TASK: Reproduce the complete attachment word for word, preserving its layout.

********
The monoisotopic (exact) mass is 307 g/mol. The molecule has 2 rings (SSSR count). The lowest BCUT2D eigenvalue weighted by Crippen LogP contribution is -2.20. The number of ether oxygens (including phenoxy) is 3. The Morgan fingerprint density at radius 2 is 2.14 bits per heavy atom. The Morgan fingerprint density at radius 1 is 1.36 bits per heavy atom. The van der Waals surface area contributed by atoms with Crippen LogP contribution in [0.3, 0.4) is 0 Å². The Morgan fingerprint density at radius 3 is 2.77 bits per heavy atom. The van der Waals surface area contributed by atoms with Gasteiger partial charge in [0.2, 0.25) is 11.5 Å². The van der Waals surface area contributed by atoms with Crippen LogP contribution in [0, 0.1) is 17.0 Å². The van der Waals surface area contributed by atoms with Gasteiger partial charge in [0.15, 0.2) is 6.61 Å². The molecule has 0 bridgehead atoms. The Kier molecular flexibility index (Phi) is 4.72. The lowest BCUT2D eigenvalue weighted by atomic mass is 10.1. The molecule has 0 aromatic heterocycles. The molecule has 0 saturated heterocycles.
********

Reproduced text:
The monoisotopic (exact) mass is 307 g/mol. The molecule has 2 rings (SSSR count). The lowest BCUT2D eigenvalue weighted by Crippen LogP contribution is -2.20. The number of ether oxygens (including phenoxy) is 3. The Morgan fingerprint density at radius 2 is 2.14 bits per heavy atom. The Morgan fingerprint density at radius 1 is 1.36 bits per heavy atom. The van der Waals surface area contributed by atoms with Crippen LogP contribution in [0.3, 0.4) is 0 Å². The Morgan fingerprint density at radius 3 is 2.77 bits per heavy atom. The van der Waals surface area contributed by atoms with Gasteiger partial charge in [0.2, 0.25) is 11.5 Å². The van der Waals surface area contributed by atoms with Crippen LogP contribution in [0, 0.1) is 17.0 Å². The van der Waals surface area contributed by atoms with Gasteiger partial charge in [0.15, 0.2) is 6.61 Å². The molecule has 0 bridgehead atoms. The Kier molecular flexibility index (Phi) is 4.72. The lowest BCUT2D eigenvalue weighted by atomic mass is 10.1. The molecule has 0 aromatic heterocycles. The molecule has 0 saturated heterocycles.